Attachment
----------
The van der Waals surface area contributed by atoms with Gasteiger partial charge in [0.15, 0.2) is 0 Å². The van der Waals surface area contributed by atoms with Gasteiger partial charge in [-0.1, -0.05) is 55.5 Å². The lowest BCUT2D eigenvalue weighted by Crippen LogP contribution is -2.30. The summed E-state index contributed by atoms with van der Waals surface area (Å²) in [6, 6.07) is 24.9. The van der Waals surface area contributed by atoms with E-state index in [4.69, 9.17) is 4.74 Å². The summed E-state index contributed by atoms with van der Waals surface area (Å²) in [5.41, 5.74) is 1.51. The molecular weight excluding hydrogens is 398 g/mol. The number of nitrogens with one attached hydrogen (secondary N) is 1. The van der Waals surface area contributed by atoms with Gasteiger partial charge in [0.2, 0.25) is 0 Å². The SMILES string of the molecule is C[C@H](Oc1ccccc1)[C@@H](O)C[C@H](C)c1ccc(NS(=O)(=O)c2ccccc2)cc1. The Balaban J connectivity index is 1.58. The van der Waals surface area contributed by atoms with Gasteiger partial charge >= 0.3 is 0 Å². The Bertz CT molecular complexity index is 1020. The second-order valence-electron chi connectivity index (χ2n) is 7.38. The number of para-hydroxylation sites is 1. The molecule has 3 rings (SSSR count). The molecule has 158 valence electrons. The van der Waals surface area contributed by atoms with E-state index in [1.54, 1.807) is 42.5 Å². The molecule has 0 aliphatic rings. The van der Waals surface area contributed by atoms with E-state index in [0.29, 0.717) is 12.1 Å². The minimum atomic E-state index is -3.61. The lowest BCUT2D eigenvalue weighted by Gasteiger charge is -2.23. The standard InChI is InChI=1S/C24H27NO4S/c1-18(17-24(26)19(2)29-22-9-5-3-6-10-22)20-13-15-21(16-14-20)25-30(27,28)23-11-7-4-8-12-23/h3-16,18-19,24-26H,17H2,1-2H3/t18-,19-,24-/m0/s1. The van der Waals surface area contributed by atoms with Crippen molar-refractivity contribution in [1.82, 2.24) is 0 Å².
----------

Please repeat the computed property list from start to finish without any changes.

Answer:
The van der Waals surface area contributed by atoms with Gasteiger partial charge in [0.15, 0.2) is 0 Å². The van der Waals surface area contributed by atoms with Gasteiger partial charge in [-0.1, -0.05) is 55.5 Å². The lowest BCUT2D eigenvalue weighted by Crippen LogP contribution is -2.30. The summed E-state index contributed by atoms with van der Waals surface area (Å²) in [6, 6.07) is 24.9. The van der Waals surface area contributed by atoms with E-state index in [4.69, 9.17) is 4.74 Å². The summed E-state index contributed by atoms with van der Waals surface area (Å²) in [5.41, 5.74) is 1.51. The molecular weight excluding hydrogens is 398 g/mol. The number of nitrogens with one attached hydrogen (secondary N) is 1. The van der Waals surface area contributed by atoms with Gasteiger partial charge in [0.2, 0.25) is 0 Å². The SMILES string of the molecule is C[C@H](Oc1ccccc1)[C@@H](O)C[C@H](C)c1ccc(NS(=O)(=O)c2ccccc2)cc1. The Balaban J connectivity index is 1.58. The van der Waals surface area contributed by atoms with Gasteiger partial charge >= 0.3 is 0 Å². The Bertz CT molecular complexity index is 1020. The second-order valence-electron chi connectivity index (χ2n) is 7.38. The number of para-hydroxylation sites is 1. The molecule has 3 rings (SSSR count). The molecule has 158 valence electrons. The van der Waals surface area contributed by atoms with E-state index in [1.54, 1.807) is 42.5 Å². The molecule has 0 aliphatic rings. The van der Waals surface area contributed by atoms with E-state index in [0.29, 0.717) is 12.1 Å². The minimum atomic E-state index is -3.61. The lowest BCUT2D eigenvalue weighted by Gasteiger charge is -2.23. The standard InChI is InChI=1S/C24H27NO4S/c1-18(17-24(26)19(2)29-22-9-5-3-6-10-22)20-13-15-21(16-14-20)25-30(27,28)23-11-7-4-8-12-23/h3-16,18-19,24-26H,17H2,1-2H3/t18-,19-,24-/m0/s1. The van der Waals surface area contributed by atoms with Crippen molar-refractivity contribution in [1.82, 2.24) is 0 Å².